One alternative for the future of the corridor, which runs between Princeton Junction and Princeton, keeps the existing trains, which date from the 1970s. Another alternative would use bus rapid transit, a bus-based system designed to have better capacity and reliability than a conventional system. Another two alternatives would replace the existing trains with a combination of bus rapid transit and light rail.

The options have been developed as part of NJ Transit’s Princeton Transitway Study, which  “will evaluate existing conditions and estimate future demand, considering planned developments, as well as how new and emerging transportation technologies and other trends are changing how and when people travel,” according to the agency’s website.

The study also “presents the opportunity to evaluate the potential for the corridor to become a multi-modal backbone that could be used to improve local and regional connections for bus and rail transit, as well as pedestrian, bicycle, and other micro-mobility modes,” it continues. “A potential extension of service into downtown Princeton and the potential to add new stops along the corridor will also be evaluated.” more

TAKING ACTION ON CLIMATE: In Princeton’s Caldwell Park neighborhood, known as a certified Sustainable Princeton STAR neighborhood, residents installed a meadow this year to help address abundant stormwater, which is a priority of the Princeton Climate Action Plan.

By Anne Levin

Sustainable Princeton recently announced that 22 of the Princeton Climate Action Plan’s 84 strategies have either been completed or initiated during 2021. This progress is in spite of — and in some cases, because of — the pandemic.

With fewer people commuting and offices closed, there was a downturn in greenhouse gas emissions. “Princeton’s community greenhouse gas emissions trended down substantially in 2020 (22 percent reduction compared to the 2010 baseline),” reads a release from Sustainable Princeton. “The drop is likely due to transportation and building energy consumption reductions associated with the pandemic.”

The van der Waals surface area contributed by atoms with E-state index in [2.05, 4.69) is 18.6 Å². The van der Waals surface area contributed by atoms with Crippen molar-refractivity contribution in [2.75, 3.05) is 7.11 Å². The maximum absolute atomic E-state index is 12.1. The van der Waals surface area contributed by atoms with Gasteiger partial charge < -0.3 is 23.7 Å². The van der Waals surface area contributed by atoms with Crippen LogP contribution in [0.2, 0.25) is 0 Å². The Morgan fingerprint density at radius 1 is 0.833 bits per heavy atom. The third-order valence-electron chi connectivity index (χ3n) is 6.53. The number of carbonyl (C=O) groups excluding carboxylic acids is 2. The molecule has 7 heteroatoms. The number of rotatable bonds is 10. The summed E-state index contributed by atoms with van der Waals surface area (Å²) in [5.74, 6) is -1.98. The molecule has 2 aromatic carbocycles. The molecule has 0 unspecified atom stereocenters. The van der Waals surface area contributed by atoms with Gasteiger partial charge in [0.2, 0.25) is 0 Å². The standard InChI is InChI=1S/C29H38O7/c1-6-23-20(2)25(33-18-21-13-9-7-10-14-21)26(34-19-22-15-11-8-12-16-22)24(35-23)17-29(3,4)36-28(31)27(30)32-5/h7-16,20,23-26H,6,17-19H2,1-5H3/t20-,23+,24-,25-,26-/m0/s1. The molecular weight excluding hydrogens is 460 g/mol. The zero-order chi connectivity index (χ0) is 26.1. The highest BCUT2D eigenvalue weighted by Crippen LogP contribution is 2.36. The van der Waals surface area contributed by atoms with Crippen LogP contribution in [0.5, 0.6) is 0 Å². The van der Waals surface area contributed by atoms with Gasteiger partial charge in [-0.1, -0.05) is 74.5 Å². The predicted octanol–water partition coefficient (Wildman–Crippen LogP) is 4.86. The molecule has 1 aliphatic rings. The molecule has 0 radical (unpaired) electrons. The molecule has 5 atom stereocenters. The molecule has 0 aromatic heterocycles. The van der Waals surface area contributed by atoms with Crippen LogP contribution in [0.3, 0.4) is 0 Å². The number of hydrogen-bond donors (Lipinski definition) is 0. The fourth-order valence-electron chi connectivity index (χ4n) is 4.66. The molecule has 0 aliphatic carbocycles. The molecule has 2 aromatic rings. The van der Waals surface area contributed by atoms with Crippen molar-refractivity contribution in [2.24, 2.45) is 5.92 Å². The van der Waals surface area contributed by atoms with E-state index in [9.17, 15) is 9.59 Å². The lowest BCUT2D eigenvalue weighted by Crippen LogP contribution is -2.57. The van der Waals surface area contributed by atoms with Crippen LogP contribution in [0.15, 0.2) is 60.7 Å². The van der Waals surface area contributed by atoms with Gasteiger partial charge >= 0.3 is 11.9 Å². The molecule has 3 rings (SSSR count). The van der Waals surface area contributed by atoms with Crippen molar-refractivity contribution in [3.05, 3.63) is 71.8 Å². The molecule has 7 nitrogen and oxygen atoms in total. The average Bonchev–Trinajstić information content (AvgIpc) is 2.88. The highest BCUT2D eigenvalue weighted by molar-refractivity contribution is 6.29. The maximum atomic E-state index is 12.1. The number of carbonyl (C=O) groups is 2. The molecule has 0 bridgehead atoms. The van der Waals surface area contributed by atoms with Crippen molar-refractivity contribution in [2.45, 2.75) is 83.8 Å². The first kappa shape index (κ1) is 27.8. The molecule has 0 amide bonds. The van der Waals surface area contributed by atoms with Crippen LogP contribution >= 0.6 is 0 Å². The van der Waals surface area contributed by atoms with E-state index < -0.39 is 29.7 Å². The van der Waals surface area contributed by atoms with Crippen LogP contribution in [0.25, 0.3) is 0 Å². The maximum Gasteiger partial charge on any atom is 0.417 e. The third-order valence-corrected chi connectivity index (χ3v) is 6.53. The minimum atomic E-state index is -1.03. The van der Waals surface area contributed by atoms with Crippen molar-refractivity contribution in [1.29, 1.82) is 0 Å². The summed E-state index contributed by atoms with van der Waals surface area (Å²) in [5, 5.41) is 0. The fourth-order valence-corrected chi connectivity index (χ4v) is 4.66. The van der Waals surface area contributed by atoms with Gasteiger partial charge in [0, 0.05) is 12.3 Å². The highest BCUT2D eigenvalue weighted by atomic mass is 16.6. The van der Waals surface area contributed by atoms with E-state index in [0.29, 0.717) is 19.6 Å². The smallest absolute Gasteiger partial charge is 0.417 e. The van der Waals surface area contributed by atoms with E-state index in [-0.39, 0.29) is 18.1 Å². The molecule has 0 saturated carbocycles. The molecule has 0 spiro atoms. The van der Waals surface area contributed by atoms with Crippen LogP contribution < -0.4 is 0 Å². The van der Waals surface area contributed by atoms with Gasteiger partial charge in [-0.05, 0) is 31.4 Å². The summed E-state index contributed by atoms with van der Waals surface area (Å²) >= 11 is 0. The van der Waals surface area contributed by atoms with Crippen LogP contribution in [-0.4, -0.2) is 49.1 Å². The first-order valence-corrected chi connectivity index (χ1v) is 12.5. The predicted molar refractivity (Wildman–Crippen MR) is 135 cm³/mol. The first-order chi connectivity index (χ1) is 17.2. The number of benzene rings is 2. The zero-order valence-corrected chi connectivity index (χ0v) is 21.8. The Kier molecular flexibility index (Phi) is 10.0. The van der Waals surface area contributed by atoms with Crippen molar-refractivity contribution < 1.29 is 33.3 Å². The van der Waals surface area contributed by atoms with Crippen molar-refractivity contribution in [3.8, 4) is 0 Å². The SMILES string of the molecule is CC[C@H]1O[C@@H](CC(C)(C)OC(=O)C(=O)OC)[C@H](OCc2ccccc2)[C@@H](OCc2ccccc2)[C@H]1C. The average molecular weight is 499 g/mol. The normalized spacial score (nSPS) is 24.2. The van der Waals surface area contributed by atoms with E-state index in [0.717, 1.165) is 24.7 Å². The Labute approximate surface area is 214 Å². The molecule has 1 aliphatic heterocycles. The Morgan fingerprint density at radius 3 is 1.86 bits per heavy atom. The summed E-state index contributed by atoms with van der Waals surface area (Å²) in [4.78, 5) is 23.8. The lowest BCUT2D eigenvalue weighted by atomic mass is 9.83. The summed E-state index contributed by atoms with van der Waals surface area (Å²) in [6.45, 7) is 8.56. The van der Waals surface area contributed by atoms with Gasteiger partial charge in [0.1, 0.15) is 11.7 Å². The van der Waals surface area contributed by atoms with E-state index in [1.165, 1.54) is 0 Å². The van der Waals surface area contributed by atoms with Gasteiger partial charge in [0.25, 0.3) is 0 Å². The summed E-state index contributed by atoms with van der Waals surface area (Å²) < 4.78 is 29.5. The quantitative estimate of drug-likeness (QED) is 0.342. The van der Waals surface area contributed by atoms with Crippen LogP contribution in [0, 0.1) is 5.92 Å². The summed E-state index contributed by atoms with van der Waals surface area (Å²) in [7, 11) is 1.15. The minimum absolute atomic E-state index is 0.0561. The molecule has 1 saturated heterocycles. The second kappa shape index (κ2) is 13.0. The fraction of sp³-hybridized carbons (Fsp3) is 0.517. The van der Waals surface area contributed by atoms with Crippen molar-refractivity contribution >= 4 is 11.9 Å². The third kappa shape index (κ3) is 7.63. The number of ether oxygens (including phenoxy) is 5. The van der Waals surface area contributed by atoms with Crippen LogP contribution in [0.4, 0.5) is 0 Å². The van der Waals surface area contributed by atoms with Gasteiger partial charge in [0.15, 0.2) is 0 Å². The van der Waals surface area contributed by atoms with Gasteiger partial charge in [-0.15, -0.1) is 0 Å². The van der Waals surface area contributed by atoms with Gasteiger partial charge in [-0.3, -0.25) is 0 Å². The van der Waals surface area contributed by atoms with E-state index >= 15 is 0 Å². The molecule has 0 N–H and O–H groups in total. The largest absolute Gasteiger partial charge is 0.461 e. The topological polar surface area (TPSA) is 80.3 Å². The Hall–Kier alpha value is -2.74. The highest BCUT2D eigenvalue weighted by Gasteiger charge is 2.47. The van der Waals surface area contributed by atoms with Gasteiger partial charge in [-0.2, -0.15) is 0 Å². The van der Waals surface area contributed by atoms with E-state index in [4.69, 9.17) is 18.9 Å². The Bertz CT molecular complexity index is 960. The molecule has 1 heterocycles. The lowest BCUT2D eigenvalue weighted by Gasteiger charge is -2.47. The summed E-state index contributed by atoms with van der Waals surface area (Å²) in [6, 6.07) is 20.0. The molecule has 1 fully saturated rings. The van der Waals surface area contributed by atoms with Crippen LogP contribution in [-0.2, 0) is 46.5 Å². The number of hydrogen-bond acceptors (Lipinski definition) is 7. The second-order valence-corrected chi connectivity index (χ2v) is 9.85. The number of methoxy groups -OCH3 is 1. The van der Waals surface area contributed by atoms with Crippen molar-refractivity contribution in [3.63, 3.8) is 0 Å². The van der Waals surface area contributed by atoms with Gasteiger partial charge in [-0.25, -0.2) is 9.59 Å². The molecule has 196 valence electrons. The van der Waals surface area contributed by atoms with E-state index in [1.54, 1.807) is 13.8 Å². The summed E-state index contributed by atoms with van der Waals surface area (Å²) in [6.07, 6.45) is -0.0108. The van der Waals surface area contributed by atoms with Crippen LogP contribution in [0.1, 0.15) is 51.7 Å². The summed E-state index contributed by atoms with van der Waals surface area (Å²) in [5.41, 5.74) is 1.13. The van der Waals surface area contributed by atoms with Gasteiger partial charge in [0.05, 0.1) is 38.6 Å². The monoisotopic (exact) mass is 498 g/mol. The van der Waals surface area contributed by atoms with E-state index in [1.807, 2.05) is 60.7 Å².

In a phone conversation this week, Sustainable Princeton Executive Director Molly Jones and Program Director Christine Symington said the hope is that the statistics will signify a trend.

“We can’t pinpoint exactly how much of this is related to COVID, but we acknowledge that it is the majority,” said Jones. “What we’re hopeful for is that a lot of the behaviors during that period will solidify. I think we’ve reached this tipping point where so many of these behaviors are becoming much more commonplace. Electric vehicles, the way buildings are being built, and climate-conscious community development — it’s all really beginning to happen.”

Princeton’s Climate Action Plan was completed in 2019. The goal is to reduce emissions by 50 percent, based on 2010 emissions, by 2030; 65 percent by 2040; and 80 percent by 2050. more

By Anne Levin

Following a report to Princeton Council from the town’s Economic Revitalization Steering Committee Monday evening, recommending formation of a Special Improvement District (SID) in Princeton, the governing body opted to wait for more information before making a decision to create an ordinance.

The 22-member steering committee has been meeting for more than a year with consultant Stuart Koperweis to study how to foster economic revitalization in the town. After considering whether to hire an economic development officer, create a nonprofit Economic Development Corporation (EDC), or a SID, the group concluded that the latter was the best option.

A SID is a defined area in the central business district of a downtown that is authorized by state law and created by a local ordinance to collect a special assessment on the commercial properties and/or businesses in that area. A nonprofit organization, separate from the municipality, collects that assessment, which goes toward improving the economic, physical, and social values of the district.